Rapid assessment for a new invasive species threat: the case of the Gambian giant pouched rat in Florida.

Wildlife Research 33: 439–448.

Volltext

Abstract:

The Gambian giant pouched rat (Cricetomys gambianus) is a large rodent that has established a breeding population in the Florida Keys. Should it successfully disperse to mainland Florida, it could continue spreading through much of North America where significant negative ecological and agricultural consequences could result. We rapidly developed the information for implementing an efficient and successful eradication program before dispersal to the mainland occurs. This included development of monitoring and indexing methods and their application to define the animal’s range, the development of baits attractive to Gambian giant pouched rats, efficacy testing of toxicants, and development of bait-delivery devices that exclude native animals. Gambian giant pouched rats appeared confined to the western two-thirds of Grassy Key, but have dispersed across a soil-filled causeway west to Crawl Key. We identified preferred habitat characteristics and potential dispersal pathways. We developed photographic and tracking tile methods for detecting and indexing Gambian giant pouched rats, both of which work well in the face of high densities of non-target species. We identified a commercial anticoagulant bait and we developed a zinc phosphide (an acute toxicant) bait matrix that were well accepted and effective for controlling Gambian giant pouched rats. We also developed a bait station for delivering toxic bait to Gambian giant pouched rats without risk to native species. We consider that the criteria are met for a successful eradication to commence.

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Donnerstag, 12 Januar 2023 14:32

WITMER, G. W. & HALL, P. (2011)

Attempting to eradicate invasive Gambian giant pouched rats (Cricetomys gambianus) in the United States: lessons learned.

In: VEITCH, C. R., CLOUT, M. N. & Towns, D. R. (eds.). Island invasives: eradication and management: 131-134. IUCN, Gland, Switzerland.

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Abstract:

Gambian giant pouched rats (Cricetomys gambianus) are native to Africa, but they are popular pets in the United States. They caused a monkeypox outbreak in the Midwestern United States in 2003 in which 72 people were infected. A free-ranging population became established on the 400 ha Grassy Key in the Florida Keys, apparently after a release by a pet breeder. This rodent species is known to cause extensive crop damage in Africa and if it reaches the mainland US, many impacts, especially to the agriculture industry of Florida, can be expected. An apparently successful inter-agency eradication effort has run for just over three years. We discuss the strategy that has been employed and some of the difficulties encountered, especially our inability to ensure that every animal could be put at risk, which is one of the prime pre-requisites for successful eradication. We also discuss some of the recent research with rodenticides and attractants, using captive Gambian rats, that may help with future control and eradication efforts.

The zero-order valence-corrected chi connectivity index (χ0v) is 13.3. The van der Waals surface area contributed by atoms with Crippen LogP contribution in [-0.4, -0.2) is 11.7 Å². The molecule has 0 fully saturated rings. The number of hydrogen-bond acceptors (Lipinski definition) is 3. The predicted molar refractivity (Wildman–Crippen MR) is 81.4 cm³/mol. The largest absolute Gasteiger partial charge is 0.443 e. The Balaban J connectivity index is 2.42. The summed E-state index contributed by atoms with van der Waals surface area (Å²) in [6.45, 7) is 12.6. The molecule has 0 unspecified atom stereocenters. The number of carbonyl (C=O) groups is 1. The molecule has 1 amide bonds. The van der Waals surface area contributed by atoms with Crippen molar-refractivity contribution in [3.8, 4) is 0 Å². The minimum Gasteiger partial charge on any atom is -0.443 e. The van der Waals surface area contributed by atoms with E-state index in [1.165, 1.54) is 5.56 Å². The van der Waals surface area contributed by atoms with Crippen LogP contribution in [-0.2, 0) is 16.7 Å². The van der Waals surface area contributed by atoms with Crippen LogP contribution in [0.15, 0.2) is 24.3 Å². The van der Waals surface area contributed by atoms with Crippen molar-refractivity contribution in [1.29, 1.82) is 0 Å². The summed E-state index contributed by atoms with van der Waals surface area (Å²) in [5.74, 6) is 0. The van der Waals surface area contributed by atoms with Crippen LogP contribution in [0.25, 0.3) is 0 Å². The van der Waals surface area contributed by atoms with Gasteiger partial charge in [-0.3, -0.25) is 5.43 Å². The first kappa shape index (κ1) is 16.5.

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Buffalo in the Northern Territory.

21 Seiten. Technical Bulletin of the  Conservation Commission of the Niorthern Territory.

Abstract:

An aerial survey was conducted to obtain an estimate of the numbers of buffalo throughout their range in the Northern Territory and to determine their distributional pattern at the time of the survey. These data were required to form the basis for future management decisions.

The total of 282,870 head was higher than previous estimates. Higher densities were all associated with the coastal floodplain systems. Major concentrations were found in the Wagait, Marrakai and Kapaiga strata. No lage concentrations occurred more than about 100 km inland from the coast.

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Sonntag, 08 Januar 2023 10:45

SAALFELD, K. (2014)

Feral buffalo (Bubalus bubalis): distribution and abundance in Arnhem Land, Northern Territory.

21 Seiten, NT Govt.

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Summary:

Populations of feral buffalo Bubulas bubalis in Arnhem Land provide both an economic opportunity and a source of significant environmental damage. There has been no consistent management of feral buffalo in the Northern Territory since the Brucellosis and Tuberculosis Eradication Campaign (BTEC) of the late 1980s and early 1990s. Local control programs have been undertaken in response to concern about buffalo impacts, but these programs have not been coordinated or integrated at the regional level. The development of a strategic management program for feral buffalo in Arnhem Land requires adequate baseline data on the distribution and abundance of buffalo across the region.

From 9 June to 23 June 2014, an aerial survey was conducted to determine the distribution and abundance of feral buffalo (and other large feral vertebrates) in Arnhem Land, Northern Territory. The total survey area of 91,658 km2 was surveyed at a sampling intensity of 3.6%. Species counted were buffalo, cattle, donkey, horse and pig. Buffalo counts were corrected for perception (observer) bias, but uncorrected for availability (habitat) bias.

The corrected population estimate for feral buffalo in Arnhem Land was 97,923 ± 9,327, a density of 1.07 ± 0.10 buffalo per km2. This estimate has a precision of 9%, which is considered good for such broad-scale aerial survey. Population estimates for other feral species were not calculated as sightings were too few for estimation with an acceptable level of precision.

The 2014 survey recorded relatively high buffalo densities in a number of areas:

  • a large area to the north-west of Bulman and south-east of the Arnhem Land Plateau;
  • the floodplains of the Blyth and Cadell Rivers;
  • the coastal floodplains between the Blyth and Glyde River mouths;
  • the floodplains and wetlands to the south-west of Buckingham Bay;
  • the floodplains and wetlands north of the Roper River, downstream from Ngukurr;
  • the south-west corner of the survey area.

Previous (1985 and 1998) surveys also recorded high buffalo densities in the Bulman area, but these surveys showed moderate to low buffalo density throughout the rest of Arnhem
Land.